W3C home > Mailing lists > Public > www-style@w3.org > February 2012

Re: [css3-exclusions][css3-gcpm] Reconciling exclusions and floats

From: David Hyatt <hyatt@apple.com>
Date: Mon, 20 Feb 2012 12:02:43 -0600
Cc: "www-style@w3.org Style" <www-style@w3.org>
Message-id: <1E84A7C9-B0B0-46BB-A8A9-BFBFAADCB50C@apple.com>
To: Håkon Wium Lie <howcome@opera.com>
On Feb 18, 2012, at 4:51 AM, Håkon Wium Lie wrote:

> Rather, positioning of the exclusion should be done wrt. columns.

I agree.

> When
> there are two columns, you should be able to have an exclusion between
> column 1 and column 2 -- which is what your code above achives. When
> there are three columns, you also want the exclusion between two
> columns -- most newspapers put it between column 1 and column 2.
> This use case cannot be handled with the current
> exclusions/positioning proposals from MS/Adobe. As such, GCPM is the
> more powerful alterative; in GCPM, this is handled with floats and
> float-offset:
>   http://dev.w3.org/csswg/css3-gcpm/#the-float-offset-property

I think that property is valuable for positioning as well. Right now with positioning you have no way of controlling how to shift a child with respect to its containing block. This is especially true if we add center positioning, where you could imagine aligning the top right point of a box with the center of the containing block, or the center point with the center of the containing block, or the bottom left point with the center of the containing block etc.

So conceptually we agree. It's just a question of syntax. You need to be able to position relative to both columns and pages and you also need control over how the child aligns to the containing block. This can be done either with an additional offset like you suggest, or with some kind of syntax that changes the alignment point of the child with the parent.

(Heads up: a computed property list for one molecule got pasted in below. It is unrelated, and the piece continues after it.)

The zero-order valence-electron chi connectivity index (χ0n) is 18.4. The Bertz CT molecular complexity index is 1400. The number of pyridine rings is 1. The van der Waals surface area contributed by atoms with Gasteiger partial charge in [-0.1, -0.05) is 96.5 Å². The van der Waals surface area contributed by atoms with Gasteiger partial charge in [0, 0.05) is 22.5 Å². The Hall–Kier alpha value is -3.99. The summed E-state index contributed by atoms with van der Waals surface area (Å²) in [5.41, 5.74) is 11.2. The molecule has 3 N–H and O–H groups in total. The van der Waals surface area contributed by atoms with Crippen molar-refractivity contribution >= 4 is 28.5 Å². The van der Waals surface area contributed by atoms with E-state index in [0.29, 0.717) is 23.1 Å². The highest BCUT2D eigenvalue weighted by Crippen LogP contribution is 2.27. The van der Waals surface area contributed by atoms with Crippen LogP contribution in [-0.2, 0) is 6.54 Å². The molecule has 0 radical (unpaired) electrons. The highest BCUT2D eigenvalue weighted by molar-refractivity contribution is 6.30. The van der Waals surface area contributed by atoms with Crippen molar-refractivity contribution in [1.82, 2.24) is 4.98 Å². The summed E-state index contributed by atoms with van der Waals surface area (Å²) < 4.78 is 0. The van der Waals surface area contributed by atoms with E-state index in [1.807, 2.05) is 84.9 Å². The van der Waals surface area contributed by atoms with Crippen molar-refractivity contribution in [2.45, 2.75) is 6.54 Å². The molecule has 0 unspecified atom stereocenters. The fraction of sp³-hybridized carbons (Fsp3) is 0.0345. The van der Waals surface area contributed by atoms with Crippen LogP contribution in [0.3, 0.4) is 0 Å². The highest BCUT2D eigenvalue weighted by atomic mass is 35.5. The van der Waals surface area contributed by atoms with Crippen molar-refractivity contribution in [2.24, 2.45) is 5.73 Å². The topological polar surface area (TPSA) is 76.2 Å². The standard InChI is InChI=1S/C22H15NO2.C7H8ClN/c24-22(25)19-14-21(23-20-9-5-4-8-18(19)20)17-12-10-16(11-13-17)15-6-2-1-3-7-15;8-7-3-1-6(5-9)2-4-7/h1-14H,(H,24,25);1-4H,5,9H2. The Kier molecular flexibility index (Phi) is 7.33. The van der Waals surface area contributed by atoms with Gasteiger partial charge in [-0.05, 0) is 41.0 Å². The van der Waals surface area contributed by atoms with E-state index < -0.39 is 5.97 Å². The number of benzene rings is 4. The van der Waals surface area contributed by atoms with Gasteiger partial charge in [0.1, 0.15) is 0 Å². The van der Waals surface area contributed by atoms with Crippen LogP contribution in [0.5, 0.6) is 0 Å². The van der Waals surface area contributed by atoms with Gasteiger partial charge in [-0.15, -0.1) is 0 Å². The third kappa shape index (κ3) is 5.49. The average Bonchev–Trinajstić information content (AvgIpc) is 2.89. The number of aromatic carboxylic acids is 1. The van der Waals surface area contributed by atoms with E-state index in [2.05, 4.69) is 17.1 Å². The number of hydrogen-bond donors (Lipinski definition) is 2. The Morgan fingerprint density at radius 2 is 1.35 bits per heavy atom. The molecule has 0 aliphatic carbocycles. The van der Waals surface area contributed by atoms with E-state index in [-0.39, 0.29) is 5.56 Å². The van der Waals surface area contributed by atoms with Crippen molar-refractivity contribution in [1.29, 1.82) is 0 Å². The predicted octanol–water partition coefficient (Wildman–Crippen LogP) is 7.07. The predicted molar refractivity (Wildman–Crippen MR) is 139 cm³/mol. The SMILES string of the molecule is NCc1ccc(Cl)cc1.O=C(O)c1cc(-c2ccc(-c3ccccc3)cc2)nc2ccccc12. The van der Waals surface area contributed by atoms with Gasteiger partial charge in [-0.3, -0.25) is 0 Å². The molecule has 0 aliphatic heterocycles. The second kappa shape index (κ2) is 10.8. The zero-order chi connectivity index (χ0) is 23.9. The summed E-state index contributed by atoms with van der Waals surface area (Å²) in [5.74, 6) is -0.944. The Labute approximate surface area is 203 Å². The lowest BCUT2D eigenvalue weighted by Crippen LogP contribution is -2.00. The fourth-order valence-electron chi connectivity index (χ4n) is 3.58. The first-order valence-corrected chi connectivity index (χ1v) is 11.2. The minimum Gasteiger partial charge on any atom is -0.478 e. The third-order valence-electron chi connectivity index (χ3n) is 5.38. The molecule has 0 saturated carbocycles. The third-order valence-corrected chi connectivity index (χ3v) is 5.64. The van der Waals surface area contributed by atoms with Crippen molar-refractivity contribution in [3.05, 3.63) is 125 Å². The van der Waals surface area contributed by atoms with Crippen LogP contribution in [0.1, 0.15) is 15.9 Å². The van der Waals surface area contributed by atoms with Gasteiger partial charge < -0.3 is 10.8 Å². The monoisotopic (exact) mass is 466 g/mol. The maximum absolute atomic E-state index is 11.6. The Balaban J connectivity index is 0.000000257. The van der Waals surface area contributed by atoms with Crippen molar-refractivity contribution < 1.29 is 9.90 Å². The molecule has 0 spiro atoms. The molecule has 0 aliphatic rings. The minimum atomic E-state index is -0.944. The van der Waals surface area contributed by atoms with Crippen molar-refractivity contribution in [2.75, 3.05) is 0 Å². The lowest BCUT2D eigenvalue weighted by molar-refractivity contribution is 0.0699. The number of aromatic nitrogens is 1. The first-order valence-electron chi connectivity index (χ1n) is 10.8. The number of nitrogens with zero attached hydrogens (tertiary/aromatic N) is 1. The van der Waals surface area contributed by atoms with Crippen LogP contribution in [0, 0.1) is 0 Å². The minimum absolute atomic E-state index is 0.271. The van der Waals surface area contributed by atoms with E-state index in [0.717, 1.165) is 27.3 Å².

One viable approach is to add the common cases to the float syntax and hope you get enough coverage. The problem I have with that is just that it feels like we should rally behind one particular positioning scheme and beef it up, rather than keeping these two different positioning schemes (floats and positioning) and having to worry about how to add the same features to both.

>> You could imagine also allowing column based positioning too to do
>> floating to the top and bottom of columns.
>> #myImage { float: positioned; position: column; top:0 }
> Yes. This seems identical to:
>   #myImage { float: top }
> in GCPM. If you need offsets, you can e.g. use
>   #myImage { float: top left; float-offset: 10px 10px }
> I'm not tied to a specific syntax, and using properties/values from
> positioning may make sense. But positioning wrt. columns and pages
> must be part of a solution.

One issue with the float syntax right now when compared with positioning is that positioning is physical, but float (because of the lack of a top and bottom keyword) is weird and has left/right meaning line-left and line-right. That means right now at least float:left and float:right map to physical top and bottom in vertical text mode. If we did add top and bottom keywords, one of the first things i would want to do is make left/right/top/bottom all be physical and then add logical keywords to represent line-left, line-right, before and after.

Since your proposal is dealing with floating in logical directions, e.g., to the "before" side of a column, you might want to consider fixing the keywords in your examples. Either introduce both the physical keywords and the logical keywords, or just introduce logical keywords. I'd hate to see us only introduce new physical keywords, though, that ended up being wrong just like the current float keywords are.

> I think this is a sensible approach. But, what happens in your
> implementaiton if you position a float into a table, thereby
> overshadowing (parts of) several cells? 

I think we have a few options, and we'd probably need to explore use cases. Options include:
(1) Don't intrude into any object that doesn't let normal left/right floats intrude in.
(2) Always intrude into everything.
(3) Use a special keyword, e.g., something like your 'intrude' suggestion to indicate whether or not a positioned float aggressively goes into objects that would normally avoid floats.
Received on Monday, 20 February 2012 18:03:39 UTC

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